They ran full tilt. Bex’s lungs were burning, nearly to bursting. Sumida’s stamina secretly floored her. The girl darted ahead like a light-footed and flightless bird, neither faltering nor betraying any sign of tiring. Hadn’t she been raised a delicate flower?
The muck on the ground was ankle-deep. The passageway they were in must have been a waterway once. Either that or another terminal that had deteriorated and fallen to rot. The sludge sloshed up, splattering Sumida’s shins. Strangely, she didn’t seem bothered by it at all. It really didn’t mesh with Bex’s image of a pampered princess of the Merchant Guild.
Sumida stopped suddenly to peer at a section of the wall where gray and brown slime oozed from cracks in the metal. Secretly thankful, Bex bent over gasping to catch her breath. She looked on in horror as Sumida daubed her fingers into the stinky mess. The girl rubbed it between the soft pads of her fingers before she lapped at it with the tip of her tongue. Sumida muttered darkly to herself but Bex couldn’t understand what she was saying.
“Keep going,” Bex ordered once she could stand up straight again. “We really shouldn’t be stopping.” She shook her head when Sumida veered toward the corridor leading deeper into the heart of Hegira. “No!” Bex spat. “This way.”
Sumida seemed uneasy. She stopped but didn’t go as far as doing what Bex said.
“What did I say about doing as you’re told?”
“We shouldn’t go that way,” Sumida answered, anxiety palpable as she pointed to the way the mercenary led.
Bex scowled, “if we go any deeper into this maze, we’ll get so lost we’ll never find our way out. You, of all people, should know this.”
Sumida shook her head stubbornly. “Every crack and crevice in this vessel, I know them like I know the palm of my own hand.” Her eyes took on a green glow in the near dark. “It’s impossible for me to become lost within Hegira.”
Bex stared down at Sumida. There was a pang of disconcerting realization, which struck home. Something about the way Sumida carried herself was starting to make her hair stand on end. Why was it that even in the slumping bones of Hegira, Sumida was completely at home?
“You’re not just some half-assed clone of a Starchaser, are you?” Bex breathed. “You’re the real thing.”
A hair’s breadth ahead of the predatory sensors of their mechanized pursuers, the duo emerged from the stink into the blue village of the Forii. The thorny creatures, shy of the surface light, had been weaving their webbed dwellings into the grooves above Hegira’s remote waterways for centuries. Spindle-legged juveniles drooped down, with a chorus of shrill greetings for the newcomers. They were shooed back into hiding by fretful adults.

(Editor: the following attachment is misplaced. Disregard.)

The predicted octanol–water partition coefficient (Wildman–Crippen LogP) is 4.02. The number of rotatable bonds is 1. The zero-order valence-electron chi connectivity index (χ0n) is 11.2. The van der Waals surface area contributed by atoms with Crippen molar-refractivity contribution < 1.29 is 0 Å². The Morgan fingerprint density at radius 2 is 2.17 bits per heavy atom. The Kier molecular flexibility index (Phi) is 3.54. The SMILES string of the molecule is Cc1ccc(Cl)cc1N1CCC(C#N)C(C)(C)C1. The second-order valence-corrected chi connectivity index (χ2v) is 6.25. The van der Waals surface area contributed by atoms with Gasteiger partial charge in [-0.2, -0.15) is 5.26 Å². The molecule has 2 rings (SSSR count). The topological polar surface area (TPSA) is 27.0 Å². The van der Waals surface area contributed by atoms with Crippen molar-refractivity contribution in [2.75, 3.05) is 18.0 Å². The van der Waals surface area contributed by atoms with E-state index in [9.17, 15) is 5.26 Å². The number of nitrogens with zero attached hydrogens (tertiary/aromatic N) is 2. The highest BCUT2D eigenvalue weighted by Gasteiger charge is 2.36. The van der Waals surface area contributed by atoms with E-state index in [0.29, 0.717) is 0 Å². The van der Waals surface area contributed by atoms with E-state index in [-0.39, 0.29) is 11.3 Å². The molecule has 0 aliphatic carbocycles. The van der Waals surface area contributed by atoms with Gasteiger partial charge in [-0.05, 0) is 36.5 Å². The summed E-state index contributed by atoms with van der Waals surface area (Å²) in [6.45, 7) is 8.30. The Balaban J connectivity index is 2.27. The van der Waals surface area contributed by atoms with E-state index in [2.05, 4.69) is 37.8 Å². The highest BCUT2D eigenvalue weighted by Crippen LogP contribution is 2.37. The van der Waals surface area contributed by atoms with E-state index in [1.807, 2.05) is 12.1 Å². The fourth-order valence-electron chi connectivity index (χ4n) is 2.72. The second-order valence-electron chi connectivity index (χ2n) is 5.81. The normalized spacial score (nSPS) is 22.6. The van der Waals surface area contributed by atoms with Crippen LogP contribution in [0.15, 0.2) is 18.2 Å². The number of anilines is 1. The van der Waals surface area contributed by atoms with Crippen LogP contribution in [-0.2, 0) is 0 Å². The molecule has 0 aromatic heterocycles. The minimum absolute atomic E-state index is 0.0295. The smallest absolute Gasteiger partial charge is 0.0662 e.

A bold watchman-type sidled up next to Sumida chittering anxiously in the Forii tongue. Bex watched the way his countless little legs glided along the ground, the way his horned back scrunched and surged as he moved in the way of a worm. He was talking too fast. Bex couldn’t make out a word of what he was saying. Sumida answered in kind, though, gesturing emphatically.
“What did he say?” Bex watched the creature hurry away.
“Something big is coming. It’s coming for us.”
“We already know that,” Bex huffed as they exited the Forii’s territory and entered a shaft with rungs that seemed to go up forever and ever.
“What did you tell him?”
Sumida’s arms were trembling as she grabbed hold of one rung after another and hauled herself up. To have come this far before showing signs of exhaustion was incredible enough, but Bex was beginning to suspect that Sumida was the sort who’d obstinately keep going until she crashed without warning. If that was the case, she’d need to be ready to catch the idiot.
Sumida glanced down sheepishly. “I told him that when the soldiers come, the Forii should remain in hiding and let them pass. I told them not to offer up any resistance.”
“What!?” Bex’s enraged shout reverberated through the tunnels.
“The Forii are really fierce fighters. Did it not cross your mind that they could actually be of help to us?”
“Hmm,” Sumida admitted. “That’s why I asked them not to.”
The young starchaser disappeared into the opening to the next horizontal level. Bex caught up and sat beside her charge, chest heaving. Sumida inclined her heard toward the direction from which they’d come.
“It should nearly be time for the Forii’s harvest season, but the moss fields are empty. There are still signs of damage from when Ocean Twelve broke containment, last rotation. Their crops must have been destroyed by the flood back then. They’re all starving,” she said earnestly. “They’re too proud to admit it but too many Forii would needlessly die if they had to fight in their present state.”
Bex sat there seething but was too drained to slap Sumida silly. This kind of attitude was exactly why she hated the upper crust. “Of all the high-handed and idiotic—you do understand the situation we’re in, right? Sure, let’s just give a fighting chance because the Forii are hungry.” She bit back a bitter curse. “What the hell do you think Winny gave up her life for?
Bex was suddenly and unbelievably angry. At Winny, for being gone so suddenly. At Sumida, for being here. For being the one Bex now had to risk her life to protect. For taking Laila’s place, while being the one who’d chased her away.
“Unbelievable,” Bex spat. “Laila’s a far better candidate for Hegira’s pilot than you.”
“She is that,” Sumida shocked Bex, answering quietly. “A far better candidate. Laila is so much cleverer than I am, stronger too, and brave. Even so, it’s mine.” She leaned forward slightly. “My birthright.” Her tear-filled eyes glittered fiercely. “Mine.”
Image Credits: Atelier Sommerland